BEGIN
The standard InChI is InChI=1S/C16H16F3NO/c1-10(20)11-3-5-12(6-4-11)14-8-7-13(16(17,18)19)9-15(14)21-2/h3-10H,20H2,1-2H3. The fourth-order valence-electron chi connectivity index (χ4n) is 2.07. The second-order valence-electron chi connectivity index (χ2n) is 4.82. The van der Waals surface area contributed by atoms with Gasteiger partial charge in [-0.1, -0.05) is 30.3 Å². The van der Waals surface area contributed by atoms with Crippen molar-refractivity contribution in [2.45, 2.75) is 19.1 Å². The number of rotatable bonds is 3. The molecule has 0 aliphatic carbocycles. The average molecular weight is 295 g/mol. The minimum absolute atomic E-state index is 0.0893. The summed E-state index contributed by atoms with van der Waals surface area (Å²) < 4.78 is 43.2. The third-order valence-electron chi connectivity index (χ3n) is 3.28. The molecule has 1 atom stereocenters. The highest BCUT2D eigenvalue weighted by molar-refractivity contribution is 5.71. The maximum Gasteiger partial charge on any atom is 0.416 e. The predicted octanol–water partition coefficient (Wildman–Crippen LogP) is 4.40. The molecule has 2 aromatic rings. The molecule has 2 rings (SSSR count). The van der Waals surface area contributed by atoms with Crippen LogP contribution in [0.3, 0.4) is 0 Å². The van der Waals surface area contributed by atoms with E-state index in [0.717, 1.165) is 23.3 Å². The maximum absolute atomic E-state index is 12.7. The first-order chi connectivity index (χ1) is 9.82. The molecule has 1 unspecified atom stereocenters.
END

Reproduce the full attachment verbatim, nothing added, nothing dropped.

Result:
The standard InChI is InChI=1S/C16H16F3NO/c1-10(20)11-3-5-12(6-4-11)14-8-7-13(16(17,18)19)9-15(14)21-2/h3-10H,20H2,1-2H3. The fourth-order valence-electron chi connectivity index (χ4n) is 2.07. The second-order valence-electron chi connectivity index (χ2n) is 4.82. The van der Waals surface area contributed by atoms with Gasteiger partial charge in [-0.1, -0.05) is 30.3 Å². The van der Waals surface area contributed by atoms with Crippen molar-refractivity contribution in [2.45, 2.75) is 19.1 Å². The number of rotatable bonds is 3. The molecule has 0 aliphatic carbocycles. The average molecular weight is 295 g/mol. The minimum absolute atomic E-state index is 0.0893. The summed E-state index contributed by atoms with van der Waals surface area (Å²) < 4.78 is 43.2. The third-order valence-electron chi connectivity index (χ3n) is 3.28. The molecule has 1 atom stereocenters. The highest BCUT2D eigenvalue weighted by molar-refractivity contribution is 5.71. The maximum Gasteiger partial charge on any atom is 0.416 e. The predicted octanol–water partition coefficient (Wildman–Crippen LogP) is 4.40. The molecule has 2 aromatic rings. The molecule has 2 rings (SSSR count). The van der Waals surface area contributed by atoms with Crippen LogP contribution in [0.3, 0.4) is 0 Å². The van der Waals surface area contributed by atoms with E-state index in [0.717, 1.165) is 23.3 Å². The maximum absolute atomic E-state index is 12.7. The first-order chi connectivity index (χ1) is 9.82. The molecule has 1 unspecified atom stereocenters.